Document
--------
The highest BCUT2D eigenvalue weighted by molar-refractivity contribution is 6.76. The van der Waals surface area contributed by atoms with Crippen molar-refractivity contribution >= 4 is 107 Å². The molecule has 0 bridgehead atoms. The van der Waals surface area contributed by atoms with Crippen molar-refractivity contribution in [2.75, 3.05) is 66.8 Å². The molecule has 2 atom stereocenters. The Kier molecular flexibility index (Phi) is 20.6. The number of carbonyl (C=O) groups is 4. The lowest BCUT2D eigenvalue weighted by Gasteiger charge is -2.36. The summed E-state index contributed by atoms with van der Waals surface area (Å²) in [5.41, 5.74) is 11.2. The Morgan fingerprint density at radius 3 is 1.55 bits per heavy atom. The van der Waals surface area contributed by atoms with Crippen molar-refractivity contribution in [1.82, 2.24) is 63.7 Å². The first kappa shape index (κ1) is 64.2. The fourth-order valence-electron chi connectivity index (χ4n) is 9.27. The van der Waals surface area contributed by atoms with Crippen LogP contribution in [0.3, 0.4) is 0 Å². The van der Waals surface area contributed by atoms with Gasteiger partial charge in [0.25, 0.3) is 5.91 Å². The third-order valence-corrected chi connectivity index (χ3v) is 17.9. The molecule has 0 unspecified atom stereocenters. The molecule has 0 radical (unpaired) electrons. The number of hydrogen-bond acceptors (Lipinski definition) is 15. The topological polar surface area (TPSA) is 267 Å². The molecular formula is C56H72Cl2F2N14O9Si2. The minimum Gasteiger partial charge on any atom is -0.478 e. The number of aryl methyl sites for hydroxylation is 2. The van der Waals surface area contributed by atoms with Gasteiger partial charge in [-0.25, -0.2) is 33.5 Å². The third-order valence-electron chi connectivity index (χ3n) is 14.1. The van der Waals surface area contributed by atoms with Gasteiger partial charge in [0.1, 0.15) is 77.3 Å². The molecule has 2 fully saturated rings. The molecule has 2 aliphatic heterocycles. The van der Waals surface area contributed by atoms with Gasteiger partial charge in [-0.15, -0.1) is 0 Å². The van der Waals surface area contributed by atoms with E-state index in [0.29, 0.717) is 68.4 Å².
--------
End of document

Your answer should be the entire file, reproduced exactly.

The highest BCUT2D eigenvalue weighted by molar-refractivity contribution is 6.76. The van der Waals surface area contributed by atoms with Crippen molar-refractivity contribution >= 4 is 107 Å². The molecule has 0 bridgehead atoms. The van der Waals surface area contributed by atoms with Crippen molar-refractivity contribution in [2.75, 3.05) is 66.8 Å². The molecule has 2 atom stereocenters. The Kier molecular flexibility index (Phi) is 20.6. The number of carbonyl (C=O) groups is 4. The lowest BCUT2D eigenvalue weighted by Gasteiger charge is -2.36. The summed E-state index contributed by atoms with van der Waals surface area (Å²) in [5.41, 5.74) is 11.2. The Morgan fingerprint density at radius 3 is 1.55 bits per heavy atom. The van der Waals surface area contributed by atoms with Crippen molar-refractivity contribution in [1.82, 2.24) is 63.7 Å². The first kappa shape index (κ1) is 64.2. The fourth-order valence-electron chi connectivity index (χ4n) is 9.27. The van der Waals surface area contributed by atoms with Crippen LogP contribution in [0.3, 0.4) is 0 Å². The van der Waals surface area contributed by atoms with Gasteiger partial charge in [0.25, 0.3) is 5.91 Å². The third-order valence-corrected chi connectivity index (χ3v) is 17.9. The molecule has 0 unspecified atom stereocenters. The molecule has 0 radical (unpaired) electrons. The number of hydrogen-bond acceptors (Lipinski definition) is 15. The topological polar surface area (TPSA) is 267 Å². The molecular formula is C56H72Cl2F2N14O9Si2. The minimum Gasteiger partial charge on any atom is -0.478 e. The number of aryl methyl sites for hydroxylation is 2. The van der Waals surface area contributed by atoms with Gasteiger partial charge in [-0.25, -0.2) is 33.5 Å². The third-order valence-electron chi connectivity index (χ3n) is 14.1. The van der Waals surface area contributed by atoms with Gasteiger partial charge in [0.1, 0.15) is 77.3 Å². The molecule has 2 fully saturated rings. The molecule has 2 aliphatic heterocycles. The van der Waals surface area contributed by atoms with Gasteiger partial charge in [-0.15, -0.1) is 0 Å². The van der Waals surface area contributed by atoms with E-state index in [0.29, 0.717) is 68.4 Å².